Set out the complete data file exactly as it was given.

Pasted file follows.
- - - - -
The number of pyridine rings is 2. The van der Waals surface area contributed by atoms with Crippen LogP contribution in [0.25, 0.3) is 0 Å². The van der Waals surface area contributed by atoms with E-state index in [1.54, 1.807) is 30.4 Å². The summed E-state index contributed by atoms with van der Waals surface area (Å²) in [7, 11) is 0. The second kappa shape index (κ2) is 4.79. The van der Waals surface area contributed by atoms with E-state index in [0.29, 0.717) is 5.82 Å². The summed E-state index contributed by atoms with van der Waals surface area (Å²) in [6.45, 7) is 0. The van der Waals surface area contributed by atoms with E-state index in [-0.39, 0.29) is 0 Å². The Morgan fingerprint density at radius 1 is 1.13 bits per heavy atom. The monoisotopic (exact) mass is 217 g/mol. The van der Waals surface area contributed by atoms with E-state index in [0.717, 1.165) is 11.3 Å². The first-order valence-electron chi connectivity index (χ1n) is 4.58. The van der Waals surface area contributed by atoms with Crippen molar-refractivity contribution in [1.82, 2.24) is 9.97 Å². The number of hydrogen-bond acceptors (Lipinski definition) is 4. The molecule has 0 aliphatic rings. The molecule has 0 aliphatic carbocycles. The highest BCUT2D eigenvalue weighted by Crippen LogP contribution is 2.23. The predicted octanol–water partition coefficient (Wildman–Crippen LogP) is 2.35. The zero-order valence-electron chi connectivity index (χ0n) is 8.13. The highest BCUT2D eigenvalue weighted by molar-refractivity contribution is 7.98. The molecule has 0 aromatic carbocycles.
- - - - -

The number of pyridine rings is 2. The van der Waals surface area contributed by atoms with Crippen LogP contribution in [0.25, 0.3) is 0 Å². The van der Waals surface area contributed by atoms with E-state index in [1.54, 1.807) is 30.4 Å². The summed E-state index contributed by atoms with van der Waals surface area (Å²) in [7, 11) is 0. The second kappa shape index (κ2) is 4.79. The van der Waals surface area contributed by atoms with E-state index in [0.29, 0.717) is 5.82 Å². The summed E-state index contributed by atoms with van der Waals surface area (Å²) in [6.45, 7) is 0. The van der Waals surface area contributed by atoms with E-state index in [-0.39, 0.29) is 0 Å². The Morgan fingerprint density at radius 1 is 1.13 bits per heavy atom. The monoisotopic (exact) mass is 217 g/mol. The van der Waals surface area contributed by atoms with E-state index in [0.717, 1.165) is 11.3 Å². The first-order valence-electron chi connectivity index (χ1n) is 4.58. The van der Waals surface area contributed by atoms with Crippen molar-refractivity contribution in [1.82, 2.24) is 9.97 Å². The number of hydrogen-bond acceptors (Lipinski definition) is 4. The molecule has 0 aliphatic rings. The molecule has 0 aliphatic carbocycles. The highest BCUT2D eigenvalue weighted by Crippen LogP contribution is 2.23. The predicted octanol–water partition coefficient (Wildman–Crippen LogP) is 2.35. The zero-order valence-electron chi connectivity index (χ0n) is 8.13. The highest BCUT2D eigenvalue weighted by molar-refractivity contribution is 7.98. The molecule has 0 aromatic carbocycles.